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    Liberation of Aquileia; Ex Emona Hoard

    Magnentius (AD 350-353). AV medallion of 3-solidi (34mm, 13.46 gm, 11h). NGC MS★ 5/5 - 3/5, Fine Style, light graffito. Aquileia, ca. AD 351. D N MAGNEN-TIVS P F AVG, bare headed, draped and cuirassed bust of Magnentius right, seen from front / LIBERATOR•REI•PVBLICAE, Magnentius, nimbate and in military attire, cloak flying behind, on stallion stepping right, offering his right hand to raise turreted and draped figure of Republica bowing left, cloak billowing behind, cornucopia and end of cloak in left hand, the other end of her cloak in right; SMAQ in exergue. RIC VIII 128. Gnecchi -. P. Bastien, Le monnayage de Magnence (350-353) (2nd ed. 1983), 196, 339 and pl. SV, 339. A. Jelocnik, Le trésor d'Emona, RN 1967, 12 and pl. 36, 5. Superbly struck and perfectly centered on bright flan.

    From the Paramount Collection. Ex Münzen & Medaillen, Auction 92 (22 November 2002), lot 329; Münzen & Medaillen, Auction 79 (28 February 1994), lot 617; Emona Hoard, 1956

    Born around AD 303 to parents of barbarian stock, Flavius Magnus Magnentius showed enough talent and initiative to rise high in the Roman army during the reigns of Constantine the Great and his son, Constans I, emperor of the West. In the AD 340s, Constans appointed Magnentius as commander in his personal guard, the Protectores. Whatever his merits, gratitude does not seem to have been among them, for in AD 350 he began plotting the overthrow of his benefactor. At a birthday party for a government minister, Magnentius walked in wearing an emperor's purple cloak and was immediately hailed by all the soldiers present. Constans, who had made himself unpopular with the army, attempted to flee to his brother, Constantius II, emperor of the East, but was overtaken and executed. After putting down the usurper Nepotian (half-nephew of Constantine I) in Rome, Magnentius solidified his rule in the West and appointed his brother Decentius as Caesar to fight the Germans on the Rhine. He also attempted to enter into negotiations with Constantius, but the Eastern emperor would hear none of it and vowed to avenge his brother's murder. However, he was preoccupied fighting the Persians, and had to disengage before he could turn his army against the West, which took more than a year. Constantius finally struck in the summer of AD 351, but Magnentius defeated his initial thrust into Italy and quickly went on the offensive, seizing the strategic town of Siscia and forcing a major engagement in the Balkans. The clash at Mursa on 28 September AD 351 proved one of the costliest battles in Roman history, leaving the ground strewn with 55,000 dead. Magnentius fared much the worse and retreated back into Gaul. Constantius took his time in pursuit, invading Italy the following year and methodically tightening the noose around Magentius, who was forced to take refuge in the city of Lugdunum. Rather than surrender, Magnentius fell on his sword in August AD 353. Decentius followed suit a few days later.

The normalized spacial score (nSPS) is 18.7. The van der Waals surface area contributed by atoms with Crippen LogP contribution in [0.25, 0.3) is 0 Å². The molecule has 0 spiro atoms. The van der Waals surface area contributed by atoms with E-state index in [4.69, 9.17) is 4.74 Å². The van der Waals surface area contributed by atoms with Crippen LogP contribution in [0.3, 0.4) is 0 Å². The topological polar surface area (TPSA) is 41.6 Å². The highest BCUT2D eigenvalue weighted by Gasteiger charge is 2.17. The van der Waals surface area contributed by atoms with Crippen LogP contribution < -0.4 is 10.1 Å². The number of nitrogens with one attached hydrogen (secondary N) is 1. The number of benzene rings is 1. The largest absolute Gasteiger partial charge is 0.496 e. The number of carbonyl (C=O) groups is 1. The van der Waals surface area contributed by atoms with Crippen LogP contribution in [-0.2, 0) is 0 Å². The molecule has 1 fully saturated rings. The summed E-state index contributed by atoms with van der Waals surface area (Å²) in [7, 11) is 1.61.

Magnentius posed as a champion of the common people, a role reflected in this gold multiple, where he is usually shown without a diadem or other trappings of royalty. The reverse legend also carries a populist message, celebrating the liberation of the state from the tyranny of the sons of the House of Constantine, and struck to celebrate his entry into Aquileia in late AD 350 or early AD 351.




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    March, 2021
    25th-27th Thursday-Saturday
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